DRobotZ: A Promising Practice for Introducing Students with Disabilities to Robotics

DO-IT Factsheet #518
http://www.washington.edu/accessit/articles?518

DRobotZ [1] was designed to better expose and prepare students who are deaf or hard of hearing to college life and computing careers. With funding from AccessComputing [2], the National Technical Institute for the Deaf [3] at the Rochester Institute of Technology (RIT) developed and hosted a two-week residential summer camp in Rochester, New York for high school freshmen and sophomores who are deaf and hard of hearing. Activities with robotics encouraged students to consider careers in computing and to adjust their high school programs in preparation for a four-year degree in a computing field.

The goals of the DRobotZ camp were to:

For two weeks students experienced what college life is like as they lived in a residence hall and learned to navigate around a college campus while they participated in robotics classes. The robotics classes were interactive as students learned multiple STEM components at once. For example, after learning a new control, like turning the robot, students would apply mathematical or scientific concepts related to that control. In one exercise students had to learn to program the robot to turn ninety degrees. This required that they learn to calculate how many times the tire would rotate to turn exactly 90 degrees. To do this students learned to calculate speed and acceleration and to test friction. To keep things interesting in the classroom, occasional contests like races or precision robot control competitions were conducted.

In addition to the robotics classes students were introduced to young deaf and hard of hearing students in computing and technology fields via three video conference presentations by current RIT students. The RIT students shared their views on studying, interviewing for jobs, working with hearing people, and how to succeed as a college student. Other presentations exposed participants to a variety of careers in computer science and portrayed them as accessible career options for individuals who are deaf or hard of hearing. DRobotZ students appeared to enjoy the presentations as they were engaged and asked many questions. During the summer camp, students joined a private Facebook group, which served as a way to continue social networking both during and after the summer camp.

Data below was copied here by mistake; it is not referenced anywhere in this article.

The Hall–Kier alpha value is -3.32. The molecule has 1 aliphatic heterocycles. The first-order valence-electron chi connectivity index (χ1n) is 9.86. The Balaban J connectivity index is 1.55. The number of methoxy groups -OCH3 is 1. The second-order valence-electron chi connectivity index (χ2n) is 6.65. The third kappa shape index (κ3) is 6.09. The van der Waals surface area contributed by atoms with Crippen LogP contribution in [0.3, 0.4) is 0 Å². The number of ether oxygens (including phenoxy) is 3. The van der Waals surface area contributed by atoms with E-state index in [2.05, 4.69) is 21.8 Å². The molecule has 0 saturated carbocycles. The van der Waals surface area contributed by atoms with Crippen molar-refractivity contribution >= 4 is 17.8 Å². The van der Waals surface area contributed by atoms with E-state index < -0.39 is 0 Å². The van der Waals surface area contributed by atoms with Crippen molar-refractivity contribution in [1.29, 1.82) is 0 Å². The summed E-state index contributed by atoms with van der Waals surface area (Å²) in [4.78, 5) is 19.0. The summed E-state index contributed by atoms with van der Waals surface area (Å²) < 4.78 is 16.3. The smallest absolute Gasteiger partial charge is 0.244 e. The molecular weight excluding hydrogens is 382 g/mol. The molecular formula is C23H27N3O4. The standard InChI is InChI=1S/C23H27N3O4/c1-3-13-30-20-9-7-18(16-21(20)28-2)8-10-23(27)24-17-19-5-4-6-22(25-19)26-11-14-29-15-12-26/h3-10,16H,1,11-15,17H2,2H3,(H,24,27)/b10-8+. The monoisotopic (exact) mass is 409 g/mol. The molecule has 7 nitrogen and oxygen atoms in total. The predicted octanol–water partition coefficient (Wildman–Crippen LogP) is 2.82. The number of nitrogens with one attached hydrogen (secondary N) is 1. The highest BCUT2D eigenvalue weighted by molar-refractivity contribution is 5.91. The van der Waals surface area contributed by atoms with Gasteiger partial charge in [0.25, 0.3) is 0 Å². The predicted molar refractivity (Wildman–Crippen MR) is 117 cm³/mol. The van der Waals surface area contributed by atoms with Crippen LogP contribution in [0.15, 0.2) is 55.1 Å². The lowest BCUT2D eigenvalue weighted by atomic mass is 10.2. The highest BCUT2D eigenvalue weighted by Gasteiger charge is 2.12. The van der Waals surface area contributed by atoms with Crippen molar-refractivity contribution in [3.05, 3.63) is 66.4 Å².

Several of the students have since applied to participate in other computing summer programs. At least one of the participants continued to pursue robotics projects independently, using online materials provided by the DRobotZ's director. This continued engagement demonstrates that these students had an increased interest in computing and that they built relationships with others interested in computing.

DRobotZ is a promising practice for introducing students who are deaf and hard of hearing to both robotics and educational opportunities in computing fields. In addition, Activities such as DRobotZ fill a gap between computing programs for middle school students who are deaf and hard of hearing like TechGirlz [4] and TechBoyz [5] and computing programs for students who are deaf and hard of hearing who are juniors or seniors in high school like the Summer Academy [6].

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